By Neda Karimi and Nicolas Pennisi
At 8:30 a.m. every Sunday, Aneta Fraser, dressed in a suit and tie, blesses “the sanctuary” with incense. Before mass begins, she greets members at the door with a hug and a kiss, an anomaly for a queer person at a Christian church. That same token of affection shocked her when she arrived at the Long Island Community Fellowship 10 years ago.
Her prior experience at St. Gregory the Great Catholic Church was not as welcoming. During a service which Fraser attended with her wife and children, the pastor made it clear that homosexuality was an “abomination.”
That’s when her search for a new home began.
“My family moved to Long Island and I just had to find someplace,” Fraser said. “So we searched and that’s when I found Long Island Community Fellowship.”
Long Island Community Fellowship, or LICF, founded in 2002, is the first and only lesbian, gay, bisexual and transgender (LGBT) Christian church on the island. Their leadership, congregation and mission statement is almost entirely LGBT centered. Ninety percent of the congregation’s 50 members identify with the community.
“It’s a shame that on Long Island this the only church of its kind,” Eva Kehoe, a Sunday School teacher and regular church attendee, said. “I think there should be dozens and dozens more.”
When her daughter came out at the age of 16, Kehoe accepted her with open arms. As a Christian, she knew that mainstream churches would not do the same. This is what influenced her decision to join LICF.
The church is wedged between an electric shop and fitness center in West Babylon. From the curb, LICF looks like any other brick-office building in the industrial complex. However inside, purple-painted walls are adorned with rainbow flags, Christian imagery entwines with LGBT art, and flower arrangements fill the hallways.
LICF is committed to “social justice outreach,” one of the pillars of their mission statement. Outreach Coordinator Joe Finger spreads awareness of LGBT issues that are prevalent in Long Island communities by speaking to pastors of other congregations. His main focus is AIDS and HIV awareness, an issue which he says “hits home” for him.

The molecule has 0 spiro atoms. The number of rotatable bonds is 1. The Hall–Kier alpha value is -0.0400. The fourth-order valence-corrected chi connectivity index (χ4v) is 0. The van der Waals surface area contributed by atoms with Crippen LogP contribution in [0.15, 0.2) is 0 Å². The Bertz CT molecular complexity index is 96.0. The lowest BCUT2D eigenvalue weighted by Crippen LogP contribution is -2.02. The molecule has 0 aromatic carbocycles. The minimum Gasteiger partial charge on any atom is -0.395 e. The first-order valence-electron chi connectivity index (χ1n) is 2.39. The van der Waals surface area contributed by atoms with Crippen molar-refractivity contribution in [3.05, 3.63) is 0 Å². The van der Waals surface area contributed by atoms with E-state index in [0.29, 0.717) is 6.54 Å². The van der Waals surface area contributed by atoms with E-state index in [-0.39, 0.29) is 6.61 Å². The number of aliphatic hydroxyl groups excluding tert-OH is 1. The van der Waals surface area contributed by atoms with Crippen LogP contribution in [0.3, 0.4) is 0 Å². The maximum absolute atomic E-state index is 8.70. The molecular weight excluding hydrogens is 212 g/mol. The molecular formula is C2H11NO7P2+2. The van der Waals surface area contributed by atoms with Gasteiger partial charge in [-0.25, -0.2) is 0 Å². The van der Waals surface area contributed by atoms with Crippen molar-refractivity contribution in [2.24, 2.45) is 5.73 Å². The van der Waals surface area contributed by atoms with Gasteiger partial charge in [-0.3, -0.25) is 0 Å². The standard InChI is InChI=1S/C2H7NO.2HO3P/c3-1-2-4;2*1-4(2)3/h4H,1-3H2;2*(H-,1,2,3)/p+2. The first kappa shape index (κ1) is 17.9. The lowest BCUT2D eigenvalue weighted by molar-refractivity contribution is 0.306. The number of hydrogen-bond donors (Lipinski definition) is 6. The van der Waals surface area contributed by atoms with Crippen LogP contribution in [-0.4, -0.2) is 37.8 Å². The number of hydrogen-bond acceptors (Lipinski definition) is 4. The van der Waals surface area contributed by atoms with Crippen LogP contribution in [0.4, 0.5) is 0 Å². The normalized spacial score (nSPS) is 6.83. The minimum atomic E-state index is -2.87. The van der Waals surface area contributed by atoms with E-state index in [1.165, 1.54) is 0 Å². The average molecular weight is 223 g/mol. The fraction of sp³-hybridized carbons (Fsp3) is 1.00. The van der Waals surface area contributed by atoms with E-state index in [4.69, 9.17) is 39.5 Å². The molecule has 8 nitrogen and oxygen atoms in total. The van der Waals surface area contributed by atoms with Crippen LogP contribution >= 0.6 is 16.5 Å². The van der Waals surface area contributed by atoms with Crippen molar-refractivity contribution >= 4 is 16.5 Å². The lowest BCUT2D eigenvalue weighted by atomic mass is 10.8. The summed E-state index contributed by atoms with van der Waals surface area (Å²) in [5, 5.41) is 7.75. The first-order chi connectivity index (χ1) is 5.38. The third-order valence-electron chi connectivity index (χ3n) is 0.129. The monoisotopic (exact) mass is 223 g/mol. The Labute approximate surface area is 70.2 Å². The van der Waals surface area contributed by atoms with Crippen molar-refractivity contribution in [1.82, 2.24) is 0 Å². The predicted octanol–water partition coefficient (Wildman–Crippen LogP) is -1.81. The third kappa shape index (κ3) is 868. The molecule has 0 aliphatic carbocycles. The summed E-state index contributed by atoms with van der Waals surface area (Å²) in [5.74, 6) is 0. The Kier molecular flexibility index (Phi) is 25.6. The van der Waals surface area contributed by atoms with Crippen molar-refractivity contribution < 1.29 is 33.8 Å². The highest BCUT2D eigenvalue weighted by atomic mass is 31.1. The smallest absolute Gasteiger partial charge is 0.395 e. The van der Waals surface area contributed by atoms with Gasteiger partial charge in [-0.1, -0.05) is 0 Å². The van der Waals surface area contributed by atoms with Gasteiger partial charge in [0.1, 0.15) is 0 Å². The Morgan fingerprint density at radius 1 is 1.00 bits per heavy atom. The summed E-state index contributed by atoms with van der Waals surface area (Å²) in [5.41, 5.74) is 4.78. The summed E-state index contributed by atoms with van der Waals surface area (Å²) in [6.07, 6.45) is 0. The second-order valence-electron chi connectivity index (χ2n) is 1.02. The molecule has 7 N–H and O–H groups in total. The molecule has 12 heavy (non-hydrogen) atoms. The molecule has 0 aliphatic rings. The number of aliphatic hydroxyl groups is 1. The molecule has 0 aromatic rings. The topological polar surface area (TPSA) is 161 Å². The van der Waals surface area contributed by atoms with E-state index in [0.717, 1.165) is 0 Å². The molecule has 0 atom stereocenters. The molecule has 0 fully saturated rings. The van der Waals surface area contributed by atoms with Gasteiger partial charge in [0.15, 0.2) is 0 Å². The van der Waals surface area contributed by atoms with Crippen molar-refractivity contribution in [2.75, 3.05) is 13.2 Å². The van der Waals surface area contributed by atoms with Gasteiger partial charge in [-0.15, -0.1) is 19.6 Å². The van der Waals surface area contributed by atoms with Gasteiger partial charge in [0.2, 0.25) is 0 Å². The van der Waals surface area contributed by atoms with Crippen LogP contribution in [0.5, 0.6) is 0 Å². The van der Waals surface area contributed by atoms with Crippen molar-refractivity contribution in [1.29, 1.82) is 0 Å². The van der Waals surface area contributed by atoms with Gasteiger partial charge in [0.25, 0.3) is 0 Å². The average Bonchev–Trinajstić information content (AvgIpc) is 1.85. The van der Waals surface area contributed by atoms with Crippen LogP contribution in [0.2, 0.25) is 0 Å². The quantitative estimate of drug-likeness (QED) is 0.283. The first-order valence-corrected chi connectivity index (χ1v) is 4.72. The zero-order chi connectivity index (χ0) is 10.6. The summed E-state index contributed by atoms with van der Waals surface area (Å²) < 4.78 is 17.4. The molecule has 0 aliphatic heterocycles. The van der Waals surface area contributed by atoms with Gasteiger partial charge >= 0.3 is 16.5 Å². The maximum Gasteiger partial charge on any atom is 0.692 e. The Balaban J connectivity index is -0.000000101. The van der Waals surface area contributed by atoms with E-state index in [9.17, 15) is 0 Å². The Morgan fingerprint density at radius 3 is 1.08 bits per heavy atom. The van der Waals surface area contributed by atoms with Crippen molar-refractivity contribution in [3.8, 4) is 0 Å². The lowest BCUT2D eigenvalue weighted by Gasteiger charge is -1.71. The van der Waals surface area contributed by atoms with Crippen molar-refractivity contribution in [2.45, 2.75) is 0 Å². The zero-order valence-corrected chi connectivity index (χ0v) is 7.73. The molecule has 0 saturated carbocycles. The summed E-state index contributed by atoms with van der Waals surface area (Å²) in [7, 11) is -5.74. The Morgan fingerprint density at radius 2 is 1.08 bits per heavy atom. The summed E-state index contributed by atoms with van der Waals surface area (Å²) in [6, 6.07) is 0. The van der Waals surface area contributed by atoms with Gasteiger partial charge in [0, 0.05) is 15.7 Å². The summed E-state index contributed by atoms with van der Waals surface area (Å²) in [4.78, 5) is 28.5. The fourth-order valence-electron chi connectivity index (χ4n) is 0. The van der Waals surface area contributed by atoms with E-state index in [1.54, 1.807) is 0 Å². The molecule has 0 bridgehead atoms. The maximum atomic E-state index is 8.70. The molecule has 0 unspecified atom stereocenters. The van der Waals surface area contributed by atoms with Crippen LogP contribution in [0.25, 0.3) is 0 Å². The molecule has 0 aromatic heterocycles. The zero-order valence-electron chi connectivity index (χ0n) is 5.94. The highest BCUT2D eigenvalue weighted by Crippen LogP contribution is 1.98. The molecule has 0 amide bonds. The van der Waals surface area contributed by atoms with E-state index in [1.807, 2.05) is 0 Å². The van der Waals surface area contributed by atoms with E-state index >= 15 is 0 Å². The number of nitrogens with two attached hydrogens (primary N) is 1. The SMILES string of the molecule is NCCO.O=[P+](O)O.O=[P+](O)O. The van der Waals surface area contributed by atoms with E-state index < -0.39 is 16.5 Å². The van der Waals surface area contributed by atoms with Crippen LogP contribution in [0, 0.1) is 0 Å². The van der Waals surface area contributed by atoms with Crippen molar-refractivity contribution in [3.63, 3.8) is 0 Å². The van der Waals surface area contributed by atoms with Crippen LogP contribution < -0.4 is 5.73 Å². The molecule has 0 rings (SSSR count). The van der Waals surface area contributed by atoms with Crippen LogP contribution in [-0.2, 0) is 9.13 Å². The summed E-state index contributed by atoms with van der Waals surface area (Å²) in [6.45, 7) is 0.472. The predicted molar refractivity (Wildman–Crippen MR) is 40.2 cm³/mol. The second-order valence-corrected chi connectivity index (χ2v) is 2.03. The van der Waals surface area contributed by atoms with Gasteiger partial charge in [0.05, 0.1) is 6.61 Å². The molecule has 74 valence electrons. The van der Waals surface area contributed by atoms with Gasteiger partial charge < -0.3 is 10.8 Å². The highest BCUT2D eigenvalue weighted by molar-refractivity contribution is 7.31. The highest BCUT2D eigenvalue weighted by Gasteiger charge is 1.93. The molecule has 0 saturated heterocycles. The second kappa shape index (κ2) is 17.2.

During the peak of the AIDS epidemic in the 1990s, Finger lost many loved ones to the disease. His work on the cause is how he honors their memory.
But many Americans are unaware that this is still an issue.
Media coverage of the epidemic declined after 1987, according to the Columbia Journalism Review. The amount of media coverage, however, fails to equate diagnosis statistics. Centers for Disease Control and Prevention reported that in 2016, 39,782 people received HIV diagnoses and while 18,160 received AIDS diagnoses.
“We need to re-educate [people about] the disease and bring it back to the forefront,” Finger said. “We need to talk about it into schools and churches. If my little piece of Long Island can get the idea that this disease is still out there, then that’s what I want to do.”
LICF, however, is struggling to connect with younger generations. The majority of the members of the congregation are over the age of 40. According to the Pew Research Center, more than a quarter of millennials are religiously unaffiliated. The church is missing a whole group of young people, Finger explained, creating a large gap in membership.
Fifty-three percent of young LGBT Americans aged 18 to 29 are religiously unaffiliated compared to one-quarter of LGBT Seniors, according to the Public Religious Research Institution’s 2016 report on America’s Changing Religious Identity.
“Every pastor I’ve met or spoken to is suffering from the same thing,” Finger said of the underrepresentation of LGBT youth in churches. “That’s something we need if we’re going to continue to thrive and grow.”
In order to reach out to LGBT college students, Finger plans to visit universities such as Adelphi, Farmingdale and Stony Brook University. LICF, in partnership with the National Black Leadership Commission, held a Youth Summit on AIDS this past May. Despite falling short of only ten kids in attendance, LICF is hopeful about future summits.
“We’re hoping for a larger turnout next time,” Finger said. “They think we’re against them, but we’re not,” referring to younger LGBT individuals’ perception of the church.